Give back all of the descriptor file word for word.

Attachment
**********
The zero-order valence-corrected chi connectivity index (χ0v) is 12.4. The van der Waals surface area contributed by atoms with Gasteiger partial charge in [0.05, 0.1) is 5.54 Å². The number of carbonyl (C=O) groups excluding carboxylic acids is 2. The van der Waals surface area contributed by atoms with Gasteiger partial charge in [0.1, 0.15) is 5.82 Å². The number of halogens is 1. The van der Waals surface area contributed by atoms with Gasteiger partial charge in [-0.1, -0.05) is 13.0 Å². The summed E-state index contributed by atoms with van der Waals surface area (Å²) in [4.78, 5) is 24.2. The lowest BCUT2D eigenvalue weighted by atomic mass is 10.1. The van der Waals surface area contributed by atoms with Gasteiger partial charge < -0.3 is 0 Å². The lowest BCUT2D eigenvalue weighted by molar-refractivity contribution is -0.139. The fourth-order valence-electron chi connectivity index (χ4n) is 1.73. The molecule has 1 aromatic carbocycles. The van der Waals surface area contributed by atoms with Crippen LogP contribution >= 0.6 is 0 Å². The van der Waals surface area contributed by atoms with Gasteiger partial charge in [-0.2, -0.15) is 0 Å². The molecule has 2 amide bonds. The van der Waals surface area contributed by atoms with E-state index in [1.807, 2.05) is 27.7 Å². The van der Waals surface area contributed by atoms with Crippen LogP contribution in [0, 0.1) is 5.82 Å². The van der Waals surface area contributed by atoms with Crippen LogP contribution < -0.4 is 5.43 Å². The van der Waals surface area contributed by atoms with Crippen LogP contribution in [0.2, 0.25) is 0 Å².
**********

The zero-order valence-corrected chi connectivity index (χ0v) is 12.4. The van der Waals surface area contributed by atoms with Gasteiger partial charge in [0.05, 0.1) is 5.54 Å². The number of carbonyl (C=O) groups excluding carboxylic acids is 2. The van der Waals surface area contributed by atoms with Gasteiger partial charge in [0.1, 0.15) is 5.82 Å². The number of halogens is 1. The van der Waals surface area contributed by atoms with Gasteiger partial charge in [-0.1, -0.05) is 13.0 Å². The summed E-state index contributed by atoms with van der Waals surface area (Å²) in [4.78, 5) is 24.2. The lowest BCUT2D eigenvalue weighted by atomic mass is 10.1. The van der Waals surface area contributed by atoms with Gasteiger partial charge < -0.3 is 0 Å². The lowest BCUT2D eigenvalue weighted by molar-refractivity contribution is -0.139. The fourth-order valence-electron chi connectivity index (χ4n) is 1.73. The molecule has 1 aromatic carbocycles. The van der Waals surface area contributed by atoms with Crippen LogP contribution >= 0.6 is 0 Å². The van der Waals surface area contributed by atoms with Gasteiger partial charge in [-0.2, -0.15) is 0 Å². The molecule has 2 amide bonds. The van der Waals surface area contributed by atoms with E-state index in [1.807, 2.05) is 27.7 Å². The van der Waals surface area contributed by atoms with Crippen LogP contribution in [0, 0.1) is 5.82 Å². The van der Waals surface area contributed by atoms with Crippen LogP contribution < -0.4 is 5.43 Å². The van der Waals surface area contributed by atoms with Crippen LogP contribution in [0.2, 0.25) is 0 Å².